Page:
The numerous eateries are well worth, and each offers an enviable selection for seafood lovers to choose from! From lobsters to salmon, everything here is extremely fresh and cooked by professional chefs who know what they are dealing with.
The outdoor seating is great on a sunny day to enjoy a seafood platter or classic fish and chips, but watch out for the Australian Pelicans flying around. It turns out – people are not the only ones attracted to the seafood here.
Beloved by in-the-know Sydney local, the Golden Age is a cinema and bar housed in the old screening room of the heritage-listed Paramount Pictures Building in Surry Hills.
Think of Golden Age as the femme fatale, the leading man, and the sassy best friend all in one. The famous art deco building was painstakingly transformed for its opening in 2013, including 1940s-era cinema chairs with plush velvet upholstery sourced from Zurich.
Then there is the boutique candy counter with gourmet popcorn, Gelato Messina Choc-tops, and to enjoy before (or during) the movie. As you would expect, there is a formidable independent cinema program that brings together independent titles, special events, classics, cults, horrors, and the best new releases.
Complete the evening with a well-deserved drink and bite to eat at the vintage bar. It’s all like stepping back in time, and a fun Sydney attraction not to be missed!
In 1950 when the Rose Seidler House was completed, it was ‘the most talked about house in Sydney.’ Today, this architectural treasure in North Sydney suburb of Wahroonga is open to the public and very much an undiscovered gem.
Composed by the young Harry Seidler for his parents, the house upturned conventional suburban home design. Harry Seidler was an Austrian-born Australian architect who was the first architect to fully express the principles of the Bauhaus and modernism’s methodology in Australia.
It was the idea of designing a house for his mother in Sydney that tempted him from Vienna to Australia, and the success of the Rose Seidler House launched his prolific career.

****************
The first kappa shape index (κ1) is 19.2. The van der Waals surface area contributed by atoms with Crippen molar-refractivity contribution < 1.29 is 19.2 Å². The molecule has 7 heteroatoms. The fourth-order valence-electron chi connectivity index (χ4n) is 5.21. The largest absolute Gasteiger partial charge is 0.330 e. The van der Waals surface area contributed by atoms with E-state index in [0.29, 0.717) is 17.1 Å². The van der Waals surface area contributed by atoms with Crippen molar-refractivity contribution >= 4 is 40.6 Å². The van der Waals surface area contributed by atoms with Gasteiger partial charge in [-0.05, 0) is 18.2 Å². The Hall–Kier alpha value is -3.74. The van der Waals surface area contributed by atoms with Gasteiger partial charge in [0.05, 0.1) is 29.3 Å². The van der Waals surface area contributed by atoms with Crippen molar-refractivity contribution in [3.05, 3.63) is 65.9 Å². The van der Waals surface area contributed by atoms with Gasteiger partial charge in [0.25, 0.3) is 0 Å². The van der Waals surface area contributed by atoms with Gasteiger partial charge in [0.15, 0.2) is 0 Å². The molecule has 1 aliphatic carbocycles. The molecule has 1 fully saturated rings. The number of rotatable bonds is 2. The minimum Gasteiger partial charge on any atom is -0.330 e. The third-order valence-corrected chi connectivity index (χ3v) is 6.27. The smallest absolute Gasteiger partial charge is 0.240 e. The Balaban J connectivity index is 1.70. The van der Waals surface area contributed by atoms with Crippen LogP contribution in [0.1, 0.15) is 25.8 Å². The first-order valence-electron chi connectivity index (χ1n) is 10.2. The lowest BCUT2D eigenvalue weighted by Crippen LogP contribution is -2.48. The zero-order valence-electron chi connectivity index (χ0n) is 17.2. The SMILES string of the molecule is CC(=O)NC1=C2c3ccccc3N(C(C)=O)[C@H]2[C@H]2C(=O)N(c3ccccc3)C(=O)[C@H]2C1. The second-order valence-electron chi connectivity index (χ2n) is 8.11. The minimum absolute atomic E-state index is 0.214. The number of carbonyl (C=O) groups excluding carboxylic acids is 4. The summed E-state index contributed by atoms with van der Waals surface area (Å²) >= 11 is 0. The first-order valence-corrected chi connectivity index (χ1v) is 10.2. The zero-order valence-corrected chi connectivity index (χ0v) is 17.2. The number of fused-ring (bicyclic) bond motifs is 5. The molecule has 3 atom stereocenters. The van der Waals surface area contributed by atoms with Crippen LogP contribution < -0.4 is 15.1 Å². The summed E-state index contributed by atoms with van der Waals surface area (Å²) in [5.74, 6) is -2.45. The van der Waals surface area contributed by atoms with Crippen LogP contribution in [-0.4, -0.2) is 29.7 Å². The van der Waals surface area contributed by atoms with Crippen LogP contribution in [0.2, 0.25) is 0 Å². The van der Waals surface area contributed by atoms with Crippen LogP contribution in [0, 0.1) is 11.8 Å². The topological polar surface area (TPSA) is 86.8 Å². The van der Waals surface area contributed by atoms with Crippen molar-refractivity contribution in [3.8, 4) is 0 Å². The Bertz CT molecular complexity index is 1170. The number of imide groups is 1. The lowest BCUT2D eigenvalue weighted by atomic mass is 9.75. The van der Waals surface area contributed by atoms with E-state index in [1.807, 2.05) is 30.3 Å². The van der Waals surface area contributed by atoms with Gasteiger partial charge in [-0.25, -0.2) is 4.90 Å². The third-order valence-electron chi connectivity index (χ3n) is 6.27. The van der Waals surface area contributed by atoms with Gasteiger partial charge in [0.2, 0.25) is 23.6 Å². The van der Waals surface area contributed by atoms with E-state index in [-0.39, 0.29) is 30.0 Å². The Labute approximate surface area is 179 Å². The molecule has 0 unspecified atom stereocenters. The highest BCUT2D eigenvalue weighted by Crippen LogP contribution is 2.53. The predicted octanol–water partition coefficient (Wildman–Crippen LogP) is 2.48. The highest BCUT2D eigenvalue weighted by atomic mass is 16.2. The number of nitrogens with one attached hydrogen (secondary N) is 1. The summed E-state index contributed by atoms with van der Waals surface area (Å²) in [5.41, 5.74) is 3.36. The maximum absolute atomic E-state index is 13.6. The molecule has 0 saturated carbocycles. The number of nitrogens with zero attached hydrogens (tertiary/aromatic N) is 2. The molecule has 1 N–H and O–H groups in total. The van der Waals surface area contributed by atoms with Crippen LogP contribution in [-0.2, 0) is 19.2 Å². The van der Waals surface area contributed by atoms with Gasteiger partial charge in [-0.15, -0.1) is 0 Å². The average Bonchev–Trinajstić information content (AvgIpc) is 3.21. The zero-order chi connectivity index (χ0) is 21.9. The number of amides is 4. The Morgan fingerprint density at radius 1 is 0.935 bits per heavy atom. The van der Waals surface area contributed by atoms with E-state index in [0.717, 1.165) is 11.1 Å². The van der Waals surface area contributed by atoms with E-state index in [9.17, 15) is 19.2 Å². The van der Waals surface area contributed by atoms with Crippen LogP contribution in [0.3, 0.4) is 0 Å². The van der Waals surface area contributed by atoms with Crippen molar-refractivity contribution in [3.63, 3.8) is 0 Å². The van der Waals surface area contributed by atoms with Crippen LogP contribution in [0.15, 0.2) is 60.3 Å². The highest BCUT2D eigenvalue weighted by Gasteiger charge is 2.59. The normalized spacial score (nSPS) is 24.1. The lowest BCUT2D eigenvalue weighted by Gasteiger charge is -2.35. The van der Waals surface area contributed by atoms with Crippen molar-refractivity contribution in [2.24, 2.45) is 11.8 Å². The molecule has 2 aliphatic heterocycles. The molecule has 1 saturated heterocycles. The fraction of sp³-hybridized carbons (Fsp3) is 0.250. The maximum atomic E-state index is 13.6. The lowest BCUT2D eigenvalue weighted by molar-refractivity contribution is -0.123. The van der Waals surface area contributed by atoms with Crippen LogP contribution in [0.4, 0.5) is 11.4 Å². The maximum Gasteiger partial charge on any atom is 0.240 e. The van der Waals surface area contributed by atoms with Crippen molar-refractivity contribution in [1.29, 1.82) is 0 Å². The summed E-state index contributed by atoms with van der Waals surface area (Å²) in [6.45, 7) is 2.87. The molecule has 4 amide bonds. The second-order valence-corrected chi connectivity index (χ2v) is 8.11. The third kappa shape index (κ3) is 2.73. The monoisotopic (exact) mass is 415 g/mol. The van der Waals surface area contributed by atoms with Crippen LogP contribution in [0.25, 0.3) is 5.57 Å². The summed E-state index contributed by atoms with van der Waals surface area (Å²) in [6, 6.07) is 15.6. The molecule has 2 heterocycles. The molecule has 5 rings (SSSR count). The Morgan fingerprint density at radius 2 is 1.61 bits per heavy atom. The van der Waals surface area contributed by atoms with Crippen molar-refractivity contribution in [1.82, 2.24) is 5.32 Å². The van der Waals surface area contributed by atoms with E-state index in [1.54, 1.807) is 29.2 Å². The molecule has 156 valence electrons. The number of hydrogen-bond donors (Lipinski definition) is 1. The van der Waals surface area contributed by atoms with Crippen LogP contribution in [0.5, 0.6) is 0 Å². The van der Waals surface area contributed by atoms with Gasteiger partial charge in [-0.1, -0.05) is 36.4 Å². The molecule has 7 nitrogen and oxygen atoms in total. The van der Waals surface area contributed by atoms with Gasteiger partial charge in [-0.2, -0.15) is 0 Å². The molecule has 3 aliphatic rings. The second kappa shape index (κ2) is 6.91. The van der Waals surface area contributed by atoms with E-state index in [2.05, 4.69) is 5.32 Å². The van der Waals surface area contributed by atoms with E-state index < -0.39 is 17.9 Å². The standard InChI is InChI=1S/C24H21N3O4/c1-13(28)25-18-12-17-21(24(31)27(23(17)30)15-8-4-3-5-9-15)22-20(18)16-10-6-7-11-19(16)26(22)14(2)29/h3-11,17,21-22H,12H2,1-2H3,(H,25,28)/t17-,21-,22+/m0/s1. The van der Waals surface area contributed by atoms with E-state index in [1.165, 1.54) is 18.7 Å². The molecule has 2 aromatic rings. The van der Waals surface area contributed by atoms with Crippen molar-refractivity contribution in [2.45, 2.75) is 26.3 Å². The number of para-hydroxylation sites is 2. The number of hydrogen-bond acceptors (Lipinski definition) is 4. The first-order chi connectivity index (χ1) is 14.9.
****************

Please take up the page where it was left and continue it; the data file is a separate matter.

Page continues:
The revolutionary design both inside and out unified architecture, art, and technology and presented a daring vision for a new way of living. Today his creation stands out as one of the most distinct examples of mid-20th-century modern domestic architecture in Australia. Its furniture and fittings on their own also form an impressive post World War II design collections.
The Rose Seidler House is open to the public only on Sundays only, and pre-purchasing tickets online are essential. There is are panoramic views of the Ku-ring-gai Chase National Park, which you should explore before or after.
Wine? Did someone say wine? Yes, we couldn’t miss including the Hunter Valley on our list of fun things to do in Sydney – even if it is a little outside the city limits.
Hire a car and appoint a sober driver, or sign up for a Hunter Valley wine tour, then travel north toward the luscious fertile lands of the Hunter Valley, one of the most famous wine-growing regions in Australia.
First, you’ll pass over the Sydney Harbor Bridge, travel through Kuring-gai National Park and along the Hawkesbury River, before arriving in the picturesque valley. Here you can delight and tantalize your taste buds, experience a variety of cellar doors, and farm-gate visits for local produce tastings. Locally made cheese, chocolate, wine, and liqueur are just some of the highlights.
Unwind and relax as you stop at various boutique wineries and slowly inebriate yourself. Much like the Douro Valley close to Porto or the Central Otago Wineries nearby Queenstown, this is a classic wine region beloved by locals and tourists alike, and exploring it all but guarantees you a fun-filled day.
Wandering around the iconic Darling Harbor is always one of the most fun things to do in Sydney – by day or night.
Located adjacent to the western outskirts of the Sydney CBD, Darling harbor was originally part of Sydney’s commercial port and then used as NSW Railways central marshaling yards and freight consolidation center.